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British made U.S. M1910 e tool


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What make you think it is British made rather than surplus store made? The blade looks too big to fit into a carrier. Dose it have British markings on it?

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  • 3 weeks later...

I don't think the US being at an angle is an indication of it being British made. The Army made replacement handles and at the end of the war many of them got surplused off. The surplus dealers ended up with them and they were pretty much useless and not salable so they had cheap blades stamped out and made complete shovels which they could sell. If the tub that holds the wood handle is just wrapped around it is a surplus store special the real ones have a separate piece welded to the back of the blade to form the tub to support the wood so it dose not split.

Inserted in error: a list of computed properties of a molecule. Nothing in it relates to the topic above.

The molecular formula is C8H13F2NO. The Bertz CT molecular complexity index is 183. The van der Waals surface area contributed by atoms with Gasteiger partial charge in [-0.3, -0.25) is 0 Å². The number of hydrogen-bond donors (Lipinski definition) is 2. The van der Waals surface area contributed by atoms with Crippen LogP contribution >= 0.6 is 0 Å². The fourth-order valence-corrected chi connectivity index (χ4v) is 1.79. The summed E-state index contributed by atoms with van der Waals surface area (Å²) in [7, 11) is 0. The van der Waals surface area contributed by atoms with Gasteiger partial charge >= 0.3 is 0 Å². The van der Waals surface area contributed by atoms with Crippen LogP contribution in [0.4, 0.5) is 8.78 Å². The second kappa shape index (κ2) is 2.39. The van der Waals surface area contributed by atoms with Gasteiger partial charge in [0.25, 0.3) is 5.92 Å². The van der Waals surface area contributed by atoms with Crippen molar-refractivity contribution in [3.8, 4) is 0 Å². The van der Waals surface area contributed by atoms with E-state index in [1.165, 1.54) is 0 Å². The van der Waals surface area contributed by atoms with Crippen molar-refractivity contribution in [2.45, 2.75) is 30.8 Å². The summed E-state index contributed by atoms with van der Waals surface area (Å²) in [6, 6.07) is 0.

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I have exactly the same shovel, with the same marking. The blades themselves are slightly different in shape at the rear (with 'shoulders') from a standard M1910 and the tang is folded around the wooden shaft, fixed with a single rivet.


It's not made up by some surplus shop, but what it is then is not yet clear. I came up with the British Made-theory a few years ago based on the long, thin font on the 'US' marking (also used on webbing BM items) but as of now this has not been proven or disproven. Another option is that this actually is one the M1910's predecessors, possibly a variant of the M1905.

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  • 1 month later...

I think it’s even listed in a book about UK made US gear in WW2 so the author I know is running with the UK origin too and he’s in the UK 

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